The loss of Marib would be a disaster for the Yemeni government and for Saudi Arabia which has supported it militarily since March 2015. REUTERS/Ali Owidha/File Photo(REUTERS)
The loss of Marib would be a disaster for the Yemeni government and for Saudi Arabia which has supported it militarily since March 2015. REUTERS/Ali Owidha/File Photo(REUTERS)

Yemen rebels advance on Marib, 65 dead: Military sources

  • The rebels have taken full control of the northwest Kassara battlefront and made progress on western frontlines despite airstrikes by the Saudi-led coalition which backs Yemen's government.
AFP |
UPDATED ON APR 25, 2021 01:11 PM IST

At least 65 fighters have been killed over the past two days as Yemen's Huthi rebels make gains in the battle for Marib, advancing towards the city centre, military sources said.

The rebels have taken full control of the northwest Kassara battlefront and made progress on western frontlines despite airstrikes by the Saudi-led coalition which backs Yemen's government.

Marib and its surrounding oil fields make up the last significant pocket of government-held territory in the north, the rest of which is under rebel control, including the capital Sanaa.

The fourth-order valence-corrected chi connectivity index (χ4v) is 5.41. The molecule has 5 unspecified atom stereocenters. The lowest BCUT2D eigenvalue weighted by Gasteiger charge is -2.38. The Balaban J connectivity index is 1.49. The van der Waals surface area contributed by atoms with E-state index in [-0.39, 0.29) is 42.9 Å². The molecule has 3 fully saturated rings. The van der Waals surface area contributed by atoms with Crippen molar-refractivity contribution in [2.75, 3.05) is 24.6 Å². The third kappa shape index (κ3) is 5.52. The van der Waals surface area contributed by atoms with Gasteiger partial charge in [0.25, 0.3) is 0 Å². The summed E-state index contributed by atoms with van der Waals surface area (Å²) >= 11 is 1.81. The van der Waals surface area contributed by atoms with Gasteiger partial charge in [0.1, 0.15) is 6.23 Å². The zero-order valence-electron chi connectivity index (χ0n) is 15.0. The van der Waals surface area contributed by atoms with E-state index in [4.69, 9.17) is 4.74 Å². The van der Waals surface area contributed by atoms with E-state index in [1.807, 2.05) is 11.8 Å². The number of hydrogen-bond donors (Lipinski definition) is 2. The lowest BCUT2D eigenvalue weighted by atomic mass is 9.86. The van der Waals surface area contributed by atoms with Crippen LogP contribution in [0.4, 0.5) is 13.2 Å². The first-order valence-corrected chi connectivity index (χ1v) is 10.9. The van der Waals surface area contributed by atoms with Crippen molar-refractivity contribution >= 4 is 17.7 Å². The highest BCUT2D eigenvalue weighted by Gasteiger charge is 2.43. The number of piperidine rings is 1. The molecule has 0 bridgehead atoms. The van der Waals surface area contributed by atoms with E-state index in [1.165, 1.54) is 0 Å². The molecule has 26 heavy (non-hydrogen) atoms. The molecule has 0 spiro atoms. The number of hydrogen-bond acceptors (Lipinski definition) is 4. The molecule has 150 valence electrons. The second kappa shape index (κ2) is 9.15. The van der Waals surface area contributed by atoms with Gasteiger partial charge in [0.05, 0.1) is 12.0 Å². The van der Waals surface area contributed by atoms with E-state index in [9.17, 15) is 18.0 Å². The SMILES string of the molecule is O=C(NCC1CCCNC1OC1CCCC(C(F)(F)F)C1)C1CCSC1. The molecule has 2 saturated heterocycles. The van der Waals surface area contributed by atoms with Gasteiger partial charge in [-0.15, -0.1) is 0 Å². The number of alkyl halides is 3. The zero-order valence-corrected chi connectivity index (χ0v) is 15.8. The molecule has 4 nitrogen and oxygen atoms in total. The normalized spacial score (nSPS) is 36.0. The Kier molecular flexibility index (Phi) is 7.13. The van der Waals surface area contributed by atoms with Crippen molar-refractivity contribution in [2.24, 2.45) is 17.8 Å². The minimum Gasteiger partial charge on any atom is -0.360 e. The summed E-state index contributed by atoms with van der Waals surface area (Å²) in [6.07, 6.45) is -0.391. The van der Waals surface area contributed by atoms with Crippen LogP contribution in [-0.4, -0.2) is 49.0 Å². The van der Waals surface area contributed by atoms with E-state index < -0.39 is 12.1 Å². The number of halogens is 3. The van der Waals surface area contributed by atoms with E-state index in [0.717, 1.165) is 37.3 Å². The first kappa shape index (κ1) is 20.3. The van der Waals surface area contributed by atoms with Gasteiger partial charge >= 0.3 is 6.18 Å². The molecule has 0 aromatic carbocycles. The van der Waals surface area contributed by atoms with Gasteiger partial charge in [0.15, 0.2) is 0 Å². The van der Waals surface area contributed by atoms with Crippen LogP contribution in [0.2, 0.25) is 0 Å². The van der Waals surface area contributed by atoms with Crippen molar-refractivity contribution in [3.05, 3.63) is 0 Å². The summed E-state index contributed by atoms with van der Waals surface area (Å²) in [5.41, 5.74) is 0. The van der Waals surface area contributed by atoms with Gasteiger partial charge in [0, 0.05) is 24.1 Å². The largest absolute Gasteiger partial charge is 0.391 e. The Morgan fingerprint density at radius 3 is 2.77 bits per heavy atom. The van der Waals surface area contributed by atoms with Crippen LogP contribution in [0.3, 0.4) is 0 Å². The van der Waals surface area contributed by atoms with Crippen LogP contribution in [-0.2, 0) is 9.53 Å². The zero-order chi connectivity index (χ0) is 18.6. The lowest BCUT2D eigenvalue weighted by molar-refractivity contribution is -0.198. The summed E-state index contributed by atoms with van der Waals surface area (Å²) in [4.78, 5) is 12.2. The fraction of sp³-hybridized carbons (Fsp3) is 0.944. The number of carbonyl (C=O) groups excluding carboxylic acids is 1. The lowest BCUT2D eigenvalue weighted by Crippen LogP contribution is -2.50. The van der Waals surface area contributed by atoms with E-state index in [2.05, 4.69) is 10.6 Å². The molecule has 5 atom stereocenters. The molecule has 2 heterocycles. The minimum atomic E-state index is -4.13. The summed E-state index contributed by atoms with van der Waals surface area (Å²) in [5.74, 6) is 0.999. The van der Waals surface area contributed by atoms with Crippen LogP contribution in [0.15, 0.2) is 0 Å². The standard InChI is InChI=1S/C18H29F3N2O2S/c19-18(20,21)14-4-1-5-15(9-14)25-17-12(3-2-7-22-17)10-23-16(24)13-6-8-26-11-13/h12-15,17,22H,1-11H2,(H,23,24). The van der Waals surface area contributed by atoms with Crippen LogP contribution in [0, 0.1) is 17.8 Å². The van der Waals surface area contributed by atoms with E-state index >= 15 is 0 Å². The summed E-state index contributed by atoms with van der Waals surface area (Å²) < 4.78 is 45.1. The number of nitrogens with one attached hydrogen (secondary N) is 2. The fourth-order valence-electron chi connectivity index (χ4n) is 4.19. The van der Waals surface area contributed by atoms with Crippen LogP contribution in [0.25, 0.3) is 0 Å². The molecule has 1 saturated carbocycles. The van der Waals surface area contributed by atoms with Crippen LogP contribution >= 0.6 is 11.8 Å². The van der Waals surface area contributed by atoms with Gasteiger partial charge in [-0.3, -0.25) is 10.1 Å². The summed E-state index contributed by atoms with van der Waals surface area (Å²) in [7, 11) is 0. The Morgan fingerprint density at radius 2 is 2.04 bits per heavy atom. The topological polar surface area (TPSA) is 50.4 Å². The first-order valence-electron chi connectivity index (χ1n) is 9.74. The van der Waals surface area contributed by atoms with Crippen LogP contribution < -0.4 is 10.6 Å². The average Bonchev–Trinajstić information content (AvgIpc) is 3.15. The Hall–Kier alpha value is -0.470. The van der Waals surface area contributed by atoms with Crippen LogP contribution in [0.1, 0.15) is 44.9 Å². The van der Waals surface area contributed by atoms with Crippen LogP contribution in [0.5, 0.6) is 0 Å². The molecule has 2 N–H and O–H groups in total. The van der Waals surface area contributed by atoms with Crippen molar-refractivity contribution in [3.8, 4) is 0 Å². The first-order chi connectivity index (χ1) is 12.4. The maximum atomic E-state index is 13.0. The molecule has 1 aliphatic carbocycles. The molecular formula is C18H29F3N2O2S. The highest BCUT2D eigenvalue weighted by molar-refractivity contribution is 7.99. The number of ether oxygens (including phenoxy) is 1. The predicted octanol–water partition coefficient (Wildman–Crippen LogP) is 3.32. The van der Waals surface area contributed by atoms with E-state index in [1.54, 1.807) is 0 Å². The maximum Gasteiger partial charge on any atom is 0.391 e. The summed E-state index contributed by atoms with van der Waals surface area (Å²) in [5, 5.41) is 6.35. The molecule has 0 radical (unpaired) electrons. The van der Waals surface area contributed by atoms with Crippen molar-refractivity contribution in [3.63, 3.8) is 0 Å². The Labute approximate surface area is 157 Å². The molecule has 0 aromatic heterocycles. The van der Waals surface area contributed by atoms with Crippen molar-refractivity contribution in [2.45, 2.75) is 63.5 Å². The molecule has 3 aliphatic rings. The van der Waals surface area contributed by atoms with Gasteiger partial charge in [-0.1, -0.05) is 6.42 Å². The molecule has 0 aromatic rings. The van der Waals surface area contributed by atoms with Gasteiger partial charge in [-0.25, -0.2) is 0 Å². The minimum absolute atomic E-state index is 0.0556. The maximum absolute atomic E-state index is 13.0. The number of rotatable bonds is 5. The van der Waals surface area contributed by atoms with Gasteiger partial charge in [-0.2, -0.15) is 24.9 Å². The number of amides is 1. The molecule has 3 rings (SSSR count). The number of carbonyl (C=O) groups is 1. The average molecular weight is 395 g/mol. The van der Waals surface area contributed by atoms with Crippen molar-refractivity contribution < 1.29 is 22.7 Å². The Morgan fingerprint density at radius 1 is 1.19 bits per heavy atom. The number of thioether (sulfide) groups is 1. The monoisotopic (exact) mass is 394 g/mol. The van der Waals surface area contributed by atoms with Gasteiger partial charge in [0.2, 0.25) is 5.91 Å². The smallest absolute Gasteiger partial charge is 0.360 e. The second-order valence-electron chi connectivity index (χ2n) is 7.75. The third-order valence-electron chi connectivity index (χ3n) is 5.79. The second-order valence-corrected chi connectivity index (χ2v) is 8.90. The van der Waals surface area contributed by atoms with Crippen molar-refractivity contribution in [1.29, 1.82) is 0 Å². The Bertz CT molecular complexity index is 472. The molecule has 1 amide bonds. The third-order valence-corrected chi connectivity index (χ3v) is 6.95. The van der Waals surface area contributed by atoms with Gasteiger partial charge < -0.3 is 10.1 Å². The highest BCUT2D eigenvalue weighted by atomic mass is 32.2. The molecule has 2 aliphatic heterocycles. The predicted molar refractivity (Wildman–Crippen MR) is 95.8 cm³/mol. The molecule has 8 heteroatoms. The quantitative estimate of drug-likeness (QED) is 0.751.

Amid fierce fighting, the casualties over the past two days include some 26 loyalist forces, among them four officers, the government sources told AFP. The Iran-backed Huthis rarely disclose their own losses.

With the Huthis taking control of the Kassara front, the battles have moved to the Al-Mil area, which is a mere six kilometres (four miles) from the centre of Marib and its population centres, they said.

However, mountains around Al-Mil remain a formidable barrier to the rebels who launched a fierce campaign for Marib city in February.

The government sources said the Huthis had poured in hundreds of reinforcements in recent days to achieve the gains, resorting to motorbikes after the coalition targeted their military vehicles.

The loss of Marib would be a disaster for the Yemeni government and for Saudi Arabia which has supported it militarily since March 2015, after the rebels captured Sanaa.

The city's fall could also lead to a humanitarian disaster, as vast numbers of civilians displaced from fighting elsewhere have sought refuge in the area.

Around 140 camps have sprung up in the surrounding desert to provide basic shelter for up to two million displaced, according to the Yemeni government.


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